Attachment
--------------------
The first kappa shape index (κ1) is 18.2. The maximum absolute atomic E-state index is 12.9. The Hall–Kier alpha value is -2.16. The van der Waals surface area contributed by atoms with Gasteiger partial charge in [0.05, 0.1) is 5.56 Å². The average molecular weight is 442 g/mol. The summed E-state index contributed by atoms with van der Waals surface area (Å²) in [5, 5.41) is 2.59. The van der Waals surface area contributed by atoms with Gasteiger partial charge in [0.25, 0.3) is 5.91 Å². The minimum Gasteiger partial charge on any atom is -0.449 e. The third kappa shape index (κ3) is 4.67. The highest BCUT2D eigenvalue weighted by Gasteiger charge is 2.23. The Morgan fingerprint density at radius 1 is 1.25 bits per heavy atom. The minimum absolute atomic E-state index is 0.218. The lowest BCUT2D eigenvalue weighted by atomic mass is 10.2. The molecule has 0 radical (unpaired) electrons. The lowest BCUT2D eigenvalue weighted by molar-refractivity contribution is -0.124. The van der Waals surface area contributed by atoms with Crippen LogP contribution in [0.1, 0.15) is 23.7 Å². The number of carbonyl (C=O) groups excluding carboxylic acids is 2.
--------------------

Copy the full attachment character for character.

The first kappa shape index (κ1) is 18.2. The maximum absolute atomic E-state index is 12.9. The Hall–Kier alpha value is -2.16. The van der Waals surface area contributed by atoms with Gasteiger partial charge in [0.05, 0.1) is 5.56 Å². The average molecular weight is 442 g/mol. The summed E-state index contributed by atoms with van der Waals surface area (Å²) in [5, 5.41) is 2.59. The van der Waals surface area contributed by atoms with Gasteiger partial charge in [0.25, 0.3) is 5.91 Å². The minimum Gasteiger partial charge on any atom is -0.449 e. The third kappa shape index (κ3) is 4.67. The highest BCUT2D eigenvalue weighted by Gasteiger charge is 2.23. The Morgan fingerprint density at radius 1 is 1.25 bits per heavy atom. The minimum absolute atomic E-state index is 0.218. The lowest BCUT2D eigenvalue weighted by atomic mass is 10.2. The molecule has 0 radical (unpaired) electrons. The lowest BCUT2D eigenvalue weighted by molar-refractivity contribution is -0.124. The van der Waals surface area contributed by atoms with Crippen LogP contribution in [0.1, 0.15) is 23.7 Å². The number of carbonyl (C=O) groups excluding carboxylic acids is 2.